while 0 < workTime { sleep(1) dispatch_async(dispatch_get_main_queue(), { () -> Void in


            dispatch_async(dispatch_get_main_queue(), { () -> Void in

In this example the delegate is not mandatory for execution. I did this intentionally to demonstrate how the delegate would be used in the common scenarios where users may not be interested in the notifications.

If you wanted to make the delegate a requirement then you would change the code to look more like the following:

class ProtoModel {
    var delegate : ProtoExample
    init (delegate: ProtoExample) {
        self.delegate = delegate
    func doSomeProcessing() {
        dispatch_async(dispatch_get_global_queue(DISPATCH_QUEUE_PRIORITY_DEFAULT, 0), { () -> Void in
            // let them know that we are starting
            dispatch_async(dispatch_get_main_queue(), { () -> Void in
            // do some stuff
            var workTime = self.delegate.workTime
            while 0 < workTime { sleep(1) dispatch_async(dispatch_get_main_queue(), { () -> Void in


            dispatch_async(dispatch_get_main_queue(), { () -> Void in

A couple of simple things to notice is that the property is no longer marked as optional and with that comes the requirement of the init constructor. Also notice how the calls using the delegate have changed.

But wait the signature to the workInProgress still has the optional tag. This is because if you recall the function was flagged with the optional keyword.

Implementing the Protocol

To implement the protocol open the ViewController.swift and make the required changes so that it inherits from and implements the protocol.

In this example you can make note that the optional function we defined is not being used. This is allowed because of the optional attribute we assigned to the function.

class ViewController: UIViewController, ProtoExample {
    @IBOutlet weak var labelWorkStatus: UILabel!
    // implement the protocol
    var workTime : UInt32 { return 10 }

    func workIsComplete() {
        labelWorkStatus.text = "Work is Complete"
    func workIsStarting() {
        labelWorkStatus.text = "Work is Starting"

Add the model as an optional property and make sure that it is created in the viewDidLoad function.

    var protoModel : ProtoModel?

    override func viewDidLoad() {

        // create and setup the model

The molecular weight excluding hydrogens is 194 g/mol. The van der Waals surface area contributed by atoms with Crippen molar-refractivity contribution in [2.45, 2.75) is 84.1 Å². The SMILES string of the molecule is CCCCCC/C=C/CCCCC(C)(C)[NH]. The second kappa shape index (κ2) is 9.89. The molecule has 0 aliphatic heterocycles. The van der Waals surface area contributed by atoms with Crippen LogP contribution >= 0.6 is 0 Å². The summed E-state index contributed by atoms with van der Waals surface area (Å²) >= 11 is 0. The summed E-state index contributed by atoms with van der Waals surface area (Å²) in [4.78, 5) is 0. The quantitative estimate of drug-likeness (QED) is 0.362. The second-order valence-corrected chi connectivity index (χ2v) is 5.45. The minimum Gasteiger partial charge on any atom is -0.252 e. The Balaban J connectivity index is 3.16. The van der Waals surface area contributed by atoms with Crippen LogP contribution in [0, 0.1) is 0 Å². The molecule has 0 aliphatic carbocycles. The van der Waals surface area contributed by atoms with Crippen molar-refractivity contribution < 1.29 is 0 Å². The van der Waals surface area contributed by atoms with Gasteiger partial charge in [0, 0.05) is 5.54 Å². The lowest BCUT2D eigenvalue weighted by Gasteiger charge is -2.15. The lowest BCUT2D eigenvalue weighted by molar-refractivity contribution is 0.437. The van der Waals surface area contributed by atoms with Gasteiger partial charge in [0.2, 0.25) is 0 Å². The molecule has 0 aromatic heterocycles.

self.protoModel = ProtoModel()
        self.protoModel?.delegate = self
        // setup the view
        labelWorkStatus.text = "Ready for Work"

Finally change the handler for when the button gets clicked so that it will call the asynchronous function doSomeProcessing created in the model.

    @IBAction func runWork(sender: AnyObject) {
        if let model = self.protoModel {
            labelWorkStatus.text = "Work is requested"

With all that complete go ahead and run the application, click the button and you should see the status being updated as the function doSomeProcessing progresses.

For now you can get complete the source here and as always Happy Coding!!!

Struggling… step back, take a different approach

I started a few weeks ago to write another post about working with RESTful services but I kept running into roadblocks.

Frustrating because the roadblocks weren’t on how to implement everything but rather on how to explain the different facets of implementation. For anyone who has actually followed my posts you hopefully know by now that I try to keep them short and simple (as much as possible).

I still think that writing an example for working with RESTful services can be simple. I just need to cover some of the other basics like Protocols and maybe even the use of NSNotificationCenter as an alternative.

It has taken me a couple of weeks to come to this decision but it’s nice to have some closure. I have been so irritated by the block that I have at times just refused work on it (even more frustrating).

So plan now is to work on supporting articles and then come back at the RESTful approach with those as support.

As always Happy Coding!!!